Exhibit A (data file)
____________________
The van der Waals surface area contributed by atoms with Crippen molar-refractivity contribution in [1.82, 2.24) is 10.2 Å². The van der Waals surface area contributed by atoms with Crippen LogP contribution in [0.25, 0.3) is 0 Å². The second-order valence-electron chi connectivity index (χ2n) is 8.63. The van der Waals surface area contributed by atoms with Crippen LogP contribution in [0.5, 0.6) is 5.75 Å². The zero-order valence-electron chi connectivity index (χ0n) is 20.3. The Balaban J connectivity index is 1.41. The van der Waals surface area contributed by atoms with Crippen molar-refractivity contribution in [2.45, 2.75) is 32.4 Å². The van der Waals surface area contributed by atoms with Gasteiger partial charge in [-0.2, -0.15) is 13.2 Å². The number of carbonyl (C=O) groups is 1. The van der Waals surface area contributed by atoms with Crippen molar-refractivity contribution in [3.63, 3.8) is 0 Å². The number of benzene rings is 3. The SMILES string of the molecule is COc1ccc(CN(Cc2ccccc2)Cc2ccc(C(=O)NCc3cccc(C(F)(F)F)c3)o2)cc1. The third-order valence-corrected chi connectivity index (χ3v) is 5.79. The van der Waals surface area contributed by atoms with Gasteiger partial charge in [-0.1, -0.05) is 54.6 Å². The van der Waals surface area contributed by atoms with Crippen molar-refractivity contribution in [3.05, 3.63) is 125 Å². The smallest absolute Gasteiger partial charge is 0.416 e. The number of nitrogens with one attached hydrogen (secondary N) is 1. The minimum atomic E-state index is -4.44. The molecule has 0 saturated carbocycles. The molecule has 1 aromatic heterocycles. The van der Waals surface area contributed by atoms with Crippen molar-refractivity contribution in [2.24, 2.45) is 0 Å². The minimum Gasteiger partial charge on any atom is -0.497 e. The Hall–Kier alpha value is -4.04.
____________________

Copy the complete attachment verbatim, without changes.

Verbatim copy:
The van der Waals surface area contributed by atoms with Crippen molar-refractivity contribution in [1.82, 2.24) is 10.2 Å². The van der Waals surface area contributed by atoms with Crippen LogP contribution in [0.25, 0.3) is 0 Å². The second-order valence-electron chi connectivity index (χ2n) is 8.63. The van der Waals surface area contributed by atoms with Crippen LogP contribution in [0.5, 0.6) is 5.75 Å². The zero-order valence-electron chi connectivity index (χ0n) is 20.3. The Balaban J connectivity index is 1.41. The van der Waals surface area contributed by atoms with Crippen molar-refractivity contribution in [2.45, 2.75) is 32.4 Å². The van der Waals surface area contributed by atoms with Gasteiger partial charge in [-0.2, -0.15) is 13.2 Å². The number of carbonyl (C=O) groups is 1. The van der Waals surface area contributed by atoms with Crippen molar-refractivity contribution in [3.63, 3.8) is 0 Å². The number of benzene rings is 3. The SMILES string of the molecule is COc1ccc(CN(Cc2ccccc2)Cc2ccc(C(=O)NCc3cccc(C(F)(F)F)c3)o2)cc1. The third-order valence-corrected chi connectivity index (χ3v) is 5.79. The van der Waals surface area contributed by atoms with Gasteiger partial charge in [-0.1, -0.05) is 54.6 Å². The van der Waals surface area contributed by atoms with Crippen molar-refractivity contribution in [3.05, 3.63) is 125 Å². The smallest absolute Gasteiger partial charge is 0.416 e. The number of nitrogens with one attached hydrogen (secondary N) is 1. The minimum atomic E-state index is -4.44. The molecule has 0 saturated carbocycles. The molecule has 1 aromatic heterocycles. The van der Waals surface area contributed by atoms with Crippen molar-refractivity contribution in [2.24, 2.45) is 0 Å². The minimum Gasteiger partial charge on any atom is -0.497 e. The Hall–Kier alpha value is -4.04.